The professor identified what he thinks is the first of the shots to be fired at the boy: “There is a speckling (on the skin) from propellant tattooing, indicating that the distance of the muzzle of the weapon to this boy’s chest was two to three feet or less. He could have reached out with his hand and touched the gun that killed him.”

The professor said the angle of the shots suggested that after that bullet was fired, the boy fell backwards and was then shot four more times. Unlike the men around him, there was no indication that the boy had been blindfolded or bound, so it was possible that the boy may have been made to watch the execution of his guards before the gun was turned on him.

The new photographs released today give us a chilling insight into what happened before that. They appear to demonstrate that the situation was calm and orderly. Balachandran was given a snack and some water. There was time to take photographs while he was held in the bunker and again afterwards. The forensic analysis report on the photographs concludes that there is “no evidence to indicate fabrication, manipulation or the use of effects to create the images” and concludes that the photographs “appear to be an accurate representation of the events depicted.”

From the separate video sequence recorded later (which has also been authenticated by both digital video analysis), it is clear that there were several military personnel in the area.

Where the trail leads to

It is difficult to imagine the mindset of an army in which a child can be executed in cold blood with apparent impunity. It also raises extremely difficult questions for the Sri Lankan military. With every month that passes, the evidence of systematic execution of prisoners grows. The pattern of apparent sexual violence against female fighters is disturbing in the extreme.

As the respected international human rights lawyer, Professor William A. Schabas, says in our film: “If you look at what looks like the mass execution of naked prisoners, these all add up to possibly the claim that this was in fact systematic — and that could point to the highest levels in the military authority of Sri Lanka as being responsible for war crimes of summary execution, killing and torture.”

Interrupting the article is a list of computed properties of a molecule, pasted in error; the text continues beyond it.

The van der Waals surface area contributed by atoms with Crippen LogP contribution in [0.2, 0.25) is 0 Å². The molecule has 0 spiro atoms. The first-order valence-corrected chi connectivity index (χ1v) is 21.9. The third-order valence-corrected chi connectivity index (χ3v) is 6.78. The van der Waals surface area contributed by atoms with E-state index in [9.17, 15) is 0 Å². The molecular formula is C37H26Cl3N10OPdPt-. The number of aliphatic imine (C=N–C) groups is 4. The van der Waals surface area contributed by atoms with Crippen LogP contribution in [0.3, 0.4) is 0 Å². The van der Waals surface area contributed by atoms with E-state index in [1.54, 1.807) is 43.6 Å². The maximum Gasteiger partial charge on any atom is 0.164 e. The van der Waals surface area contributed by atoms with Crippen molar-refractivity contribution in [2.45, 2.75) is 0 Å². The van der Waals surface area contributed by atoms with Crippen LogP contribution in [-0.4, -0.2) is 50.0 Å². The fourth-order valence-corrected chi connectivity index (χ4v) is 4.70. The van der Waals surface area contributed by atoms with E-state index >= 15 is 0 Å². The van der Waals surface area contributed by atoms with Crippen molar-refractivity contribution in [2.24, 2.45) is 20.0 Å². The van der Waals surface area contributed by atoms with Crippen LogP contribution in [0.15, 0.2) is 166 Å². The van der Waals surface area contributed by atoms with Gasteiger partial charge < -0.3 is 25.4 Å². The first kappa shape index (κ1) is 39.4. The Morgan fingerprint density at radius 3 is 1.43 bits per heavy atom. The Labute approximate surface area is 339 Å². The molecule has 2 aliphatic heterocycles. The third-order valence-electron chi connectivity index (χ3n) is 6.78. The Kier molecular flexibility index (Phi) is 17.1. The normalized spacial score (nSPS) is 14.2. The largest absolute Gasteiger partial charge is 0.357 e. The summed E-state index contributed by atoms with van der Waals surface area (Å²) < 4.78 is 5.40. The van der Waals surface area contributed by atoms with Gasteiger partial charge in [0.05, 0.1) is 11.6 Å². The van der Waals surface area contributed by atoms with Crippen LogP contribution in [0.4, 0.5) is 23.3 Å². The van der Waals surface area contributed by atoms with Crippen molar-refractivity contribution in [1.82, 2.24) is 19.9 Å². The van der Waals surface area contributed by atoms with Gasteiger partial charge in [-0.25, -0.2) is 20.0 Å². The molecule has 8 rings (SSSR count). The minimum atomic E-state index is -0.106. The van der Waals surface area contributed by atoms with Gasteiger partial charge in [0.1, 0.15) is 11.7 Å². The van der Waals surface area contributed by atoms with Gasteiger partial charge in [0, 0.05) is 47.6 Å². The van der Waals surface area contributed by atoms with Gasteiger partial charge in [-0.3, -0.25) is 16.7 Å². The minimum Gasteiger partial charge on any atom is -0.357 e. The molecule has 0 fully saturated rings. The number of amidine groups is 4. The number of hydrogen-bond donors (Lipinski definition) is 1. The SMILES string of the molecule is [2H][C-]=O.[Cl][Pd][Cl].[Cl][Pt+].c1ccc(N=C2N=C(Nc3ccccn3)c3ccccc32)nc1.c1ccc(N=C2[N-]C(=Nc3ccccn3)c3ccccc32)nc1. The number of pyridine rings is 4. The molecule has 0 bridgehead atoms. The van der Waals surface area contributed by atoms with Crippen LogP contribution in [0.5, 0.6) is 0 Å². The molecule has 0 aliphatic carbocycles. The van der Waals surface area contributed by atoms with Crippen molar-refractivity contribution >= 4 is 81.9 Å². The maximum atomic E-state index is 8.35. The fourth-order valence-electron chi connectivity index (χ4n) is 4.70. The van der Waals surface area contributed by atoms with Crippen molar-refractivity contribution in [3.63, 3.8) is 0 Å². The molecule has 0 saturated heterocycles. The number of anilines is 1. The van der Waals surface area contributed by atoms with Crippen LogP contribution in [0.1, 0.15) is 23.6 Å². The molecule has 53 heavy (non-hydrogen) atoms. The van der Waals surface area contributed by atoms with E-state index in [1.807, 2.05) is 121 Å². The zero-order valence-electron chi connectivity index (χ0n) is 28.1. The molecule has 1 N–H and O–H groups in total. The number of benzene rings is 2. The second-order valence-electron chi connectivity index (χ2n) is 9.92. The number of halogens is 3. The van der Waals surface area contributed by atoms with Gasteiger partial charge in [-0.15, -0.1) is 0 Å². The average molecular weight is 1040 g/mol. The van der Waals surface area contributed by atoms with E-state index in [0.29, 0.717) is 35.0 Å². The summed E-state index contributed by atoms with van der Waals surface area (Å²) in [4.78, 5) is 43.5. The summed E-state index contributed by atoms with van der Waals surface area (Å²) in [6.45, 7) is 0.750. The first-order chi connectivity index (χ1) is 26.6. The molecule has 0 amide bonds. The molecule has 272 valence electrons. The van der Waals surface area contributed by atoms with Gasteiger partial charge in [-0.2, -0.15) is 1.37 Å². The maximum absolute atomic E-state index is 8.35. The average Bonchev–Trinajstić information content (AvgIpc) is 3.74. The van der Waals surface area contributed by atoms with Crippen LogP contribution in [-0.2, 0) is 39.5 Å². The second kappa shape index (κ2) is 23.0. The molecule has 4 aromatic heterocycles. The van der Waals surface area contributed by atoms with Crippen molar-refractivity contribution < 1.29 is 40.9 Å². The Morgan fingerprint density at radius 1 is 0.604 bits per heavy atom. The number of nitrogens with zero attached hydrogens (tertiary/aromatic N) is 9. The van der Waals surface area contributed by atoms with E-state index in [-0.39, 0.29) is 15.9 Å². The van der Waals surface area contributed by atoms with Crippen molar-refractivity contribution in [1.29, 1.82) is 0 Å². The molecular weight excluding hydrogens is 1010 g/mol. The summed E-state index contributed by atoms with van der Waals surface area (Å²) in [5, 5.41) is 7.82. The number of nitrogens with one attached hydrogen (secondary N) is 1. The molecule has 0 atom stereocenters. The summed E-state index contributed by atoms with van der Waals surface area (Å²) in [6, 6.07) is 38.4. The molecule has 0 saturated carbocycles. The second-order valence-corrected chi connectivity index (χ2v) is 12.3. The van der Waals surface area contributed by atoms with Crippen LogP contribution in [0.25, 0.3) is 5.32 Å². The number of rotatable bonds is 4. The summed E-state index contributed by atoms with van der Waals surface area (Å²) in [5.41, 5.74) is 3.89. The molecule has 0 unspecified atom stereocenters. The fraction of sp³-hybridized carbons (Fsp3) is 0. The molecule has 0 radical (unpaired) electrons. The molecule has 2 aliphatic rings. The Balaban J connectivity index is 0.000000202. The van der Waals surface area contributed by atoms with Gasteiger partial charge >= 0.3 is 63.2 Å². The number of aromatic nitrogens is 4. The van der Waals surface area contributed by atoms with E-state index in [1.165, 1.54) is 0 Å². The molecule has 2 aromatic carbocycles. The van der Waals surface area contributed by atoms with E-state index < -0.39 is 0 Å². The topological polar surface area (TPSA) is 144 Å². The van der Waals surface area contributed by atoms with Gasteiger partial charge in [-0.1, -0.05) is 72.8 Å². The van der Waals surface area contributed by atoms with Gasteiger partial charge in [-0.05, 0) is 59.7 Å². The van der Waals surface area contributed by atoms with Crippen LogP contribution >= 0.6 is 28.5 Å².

India’s role

And in Sri Lanka, of course, the highest levels of the military are virtually the same as the highest levels of the government. President Mahinda Rajapaksa and his brother, the Defence Secretary Gotabaya Rajapaksa, have some very difficult questions to answer.

They may well continue to simply deny the evidence and cite the undoubted crimes of the Tamil Tigers. But as a defence, it is becoming increasingly threadbare. The crimes of one side do not justify the crimes of another. A government which claims to adhere to international humanitarian law cannot hide behind the brutal suicide bombings or the brutalised child soldiers of the Tigers. But for India there is a dilemma too. Because it matters not just what the answers to these questions are. It also matters who asks these questions. India is central to this.

It has been said before, but it is true, and worth repeating. Without justice there can be no peace and reconciliation, and without truth there can be no justice.

This is not an academic exercise in historical accountability. The men responsible for these crimes are still in charge. They are continuing to brutally repress Tamils in the north and persecute anyone who criticises the government including, as we have seen with the impeachment of the Chief Justice, their own judiciary.

If there is no attempt to address these issues and to bring justice to those who suffered, the fear is that in the short term, political repression in Sri Lanka will increase and that in the long term, history is destined to repeat itself with yet more bloodshed and regional instability.

It seems to most human rights defenders around the world, including those in India, that the only way ahead in this situation is for the creation of a credible, independent, international inquiry into these events, as called for by the U.N.’s Panel of Experts. That inquiry should examine all the crimes committed by both sides.

If India was to declare its support for such an inquiry, many hope it could mark the start of the long, delayed movement towards peace, reconciliation and political justice in Sri Lanka.

(Callum Macrae is director, “No Fire Zone: The Killing Fields of Sri Lanka.” nofirezone.org)

 

Making waves with news- Khabar Lahariya #womenempowerment


MEENA MENON, The Hindu

BREAKING INTO A MAN’S DOMAIN:The newspaper is empowering women.PHOTO: SPECIAL ARRANGEMENT.

BREAKING INTO A MAN’S DOMAIN:The newspaper is empowering women.PHOTO: SPECIAL ARRANGEMENT.

For a newspaper that’s ten-years-old, Khabar Lahariya (News Waves) has certainly made waves, as its name suggests. It won the Laadli Media Award in December 2012 for gender sensitivity, and before that the Chameli Devi Jain and UNESCO awards. The 40 women who run the newspaper in six districts are from backward communities and mostly live in remote areas of the country. They walk sometimes over 10 kilometers to gather news, have to put up with sustained taunts and opposition and face the challenge of establishing themselves in a male-dominated profession.